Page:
Älex Sàlmon, 11 April 2023
Archive image of Marta Rovira, next to Carles Puigdemont, at a demonstration.
The Alias Matagalls
There were several actions in the street, following the sentences handed down to imprisoned politicians, which required a purified organisation.
For a pro-independence activist, what happened during the ‘procés’ was legal because it had a mandate with the addition of “democratic”. For constitutionalists, the whole thing is considered a democratic and illegal nonsense. With the passage of time, and in a homemade way, we could make a ranking of the worst moments of those days. Opinions would not coincide. Everyone would be carried away by their own thesis, in some cases political and in others of street agitation.
From a personal point of view, the events of 20 September in the Catalan Parliament, which dealt a blow to the legality of the institution itself, are the most serious events of those days. Many political scientists who have reflected on the ‘procés’ in a cold way agree with this analysis. On that day, and the next, any method known in a parliament to change laws by a deceptively consensual route was blown to bits. But there was more.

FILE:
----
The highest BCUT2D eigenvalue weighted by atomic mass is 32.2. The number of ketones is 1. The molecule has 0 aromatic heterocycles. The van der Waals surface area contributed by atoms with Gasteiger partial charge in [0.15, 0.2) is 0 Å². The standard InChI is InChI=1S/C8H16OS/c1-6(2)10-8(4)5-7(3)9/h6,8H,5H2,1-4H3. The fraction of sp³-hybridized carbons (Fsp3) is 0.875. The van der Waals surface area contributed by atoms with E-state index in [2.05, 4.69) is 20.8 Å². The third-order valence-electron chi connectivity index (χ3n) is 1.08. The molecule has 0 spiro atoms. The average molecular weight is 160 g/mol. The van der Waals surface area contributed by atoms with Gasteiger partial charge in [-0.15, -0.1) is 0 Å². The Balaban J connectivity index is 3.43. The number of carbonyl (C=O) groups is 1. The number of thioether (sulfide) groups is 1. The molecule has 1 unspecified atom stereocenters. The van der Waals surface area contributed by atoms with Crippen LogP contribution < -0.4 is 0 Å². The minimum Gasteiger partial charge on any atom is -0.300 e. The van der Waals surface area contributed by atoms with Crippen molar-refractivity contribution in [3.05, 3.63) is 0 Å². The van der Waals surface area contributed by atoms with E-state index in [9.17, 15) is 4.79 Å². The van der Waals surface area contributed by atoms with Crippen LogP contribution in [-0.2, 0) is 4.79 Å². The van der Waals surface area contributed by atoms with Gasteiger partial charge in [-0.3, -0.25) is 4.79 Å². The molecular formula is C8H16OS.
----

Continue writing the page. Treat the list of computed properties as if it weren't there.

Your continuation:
1 October itself, the day of the illegal referendum, was part of this political nonsense, but in some way it was a consequence of that day, giving the appearance of legality to an action that was not.
As for the street mobilisations, their typologies and intensities marked different states of violence. One, the most common, moved the street demonstration to the area around the Government Delegation. Those who promoted it were responsible for the destruction of all the urban furniture, but they ended up becoming daily, almost daily. However, there were several street actions, following the sentences handed down to the imprisoned politicians, which required a refined organisation.
They were the takeover of Barcelona airport, the AVE high-speed train stations and the blockades of the AP-7 motorway. They were encouraged by the so-called Tsunami Democràtic and, underhandedly, by the Catalan government itself at the time. And now that the investigation points to Marta Rovira, alias ‘Matagalls’, we will have to reflect on whether her criminal situation changes. Or not?